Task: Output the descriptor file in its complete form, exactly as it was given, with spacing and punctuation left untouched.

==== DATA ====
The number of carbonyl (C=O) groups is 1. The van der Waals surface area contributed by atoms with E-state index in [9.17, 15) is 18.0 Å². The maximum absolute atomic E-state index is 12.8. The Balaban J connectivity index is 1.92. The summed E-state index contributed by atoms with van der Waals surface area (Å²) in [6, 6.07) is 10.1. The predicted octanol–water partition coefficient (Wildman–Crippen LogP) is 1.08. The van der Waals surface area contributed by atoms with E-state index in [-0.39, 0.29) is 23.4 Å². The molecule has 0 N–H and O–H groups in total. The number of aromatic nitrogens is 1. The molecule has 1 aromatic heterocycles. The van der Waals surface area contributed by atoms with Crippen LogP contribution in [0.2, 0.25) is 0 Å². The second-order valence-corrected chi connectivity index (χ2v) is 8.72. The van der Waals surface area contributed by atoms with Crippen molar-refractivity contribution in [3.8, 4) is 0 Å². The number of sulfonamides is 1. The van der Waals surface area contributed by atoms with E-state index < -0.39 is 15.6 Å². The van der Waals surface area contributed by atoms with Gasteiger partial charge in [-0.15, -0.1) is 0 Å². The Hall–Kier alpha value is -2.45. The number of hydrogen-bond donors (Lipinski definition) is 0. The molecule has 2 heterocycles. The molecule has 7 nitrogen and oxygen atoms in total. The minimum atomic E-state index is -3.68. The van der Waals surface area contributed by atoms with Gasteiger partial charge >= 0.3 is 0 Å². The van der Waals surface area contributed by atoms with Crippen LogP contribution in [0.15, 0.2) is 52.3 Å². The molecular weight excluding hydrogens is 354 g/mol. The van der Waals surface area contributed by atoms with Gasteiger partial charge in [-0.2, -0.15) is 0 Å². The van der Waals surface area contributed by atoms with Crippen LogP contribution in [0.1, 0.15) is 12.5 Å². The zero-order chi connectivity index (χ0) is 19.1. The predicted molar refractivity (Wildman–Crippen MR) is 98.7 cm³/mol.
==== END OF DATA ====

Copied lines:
The number of carbonyl (C=O) groups is 1. The van der Waals surface area contributed by atoms with E-state index in [9.17, 15) is 18.0 Å². The maximum absolute atomic E-state index is 12.8. The Balaban J connectivity index is 1.92. The summed E-state index contributed by atoms with van der Waals surface area (Å²) in [6, 6.07) is 10.1. The predicted octanol–water partition coefficient (Wildman–Crippen LogP) is 1.08. The van der Waals surface area contributed by atoms with E-state index in [-0.39, 0.29) is 23.4 Å². The molecule has 0 N–H and O–H groups in total. The number of aromatic nitrogens is 1. The molecule has 1 aromatic heterocycles. The van der Waals surface area contributed by atoms with Crippen LogP contribution in [0.2, 0.25) is 0 Å². The second-order valence-corrected chi connectivity index (χ2v) is 8.72. The van der Waals surface area contributed by atoms with Crippen molar-refractivity contribution in [3.8, 4) is 0 Å². The number of sulfonamides is 1. The van der Waals surface area contributed by atoms with E-state index < -0.39 is 15.6 Å². The van der Waals surface area contributed by atoms with Gasteiger partial charge in [-0.15, -0.1) is 0 Å². The Hall–Kier alpha value is -2.45. The number of hydrogen-bond donors (Lipinski definition) is 0. The molecule has 2 heterocycles. The molecule has 7 nitrogen and oxygen atoms in total. The minimum atomic E-state index is -3.68. The van der Waals surface area contributed by atoms with Gasteiger partial charge >= 0.3 is 0 Å². The van der Waals surface area contributed by atoms with Crippen LogP contribution in [0.15, 0.2) is 52.3 Å². The molecular weight excluding hydrogens is 354 g/mol. The van der Waals surface area contributed by atoms with Gasteiger partial charge in [-0.2, -0.15) is 0 Å². The van der Waals surface area contributed by atoms with Crippen LogP contribution in [0.1, 0.15) is 12.5 Å². The zero-order chi connectivity index (χ0) is 19.1. The predicted molar refractivity (Wildman–Crippen MR) is 98.7 cm³/mol.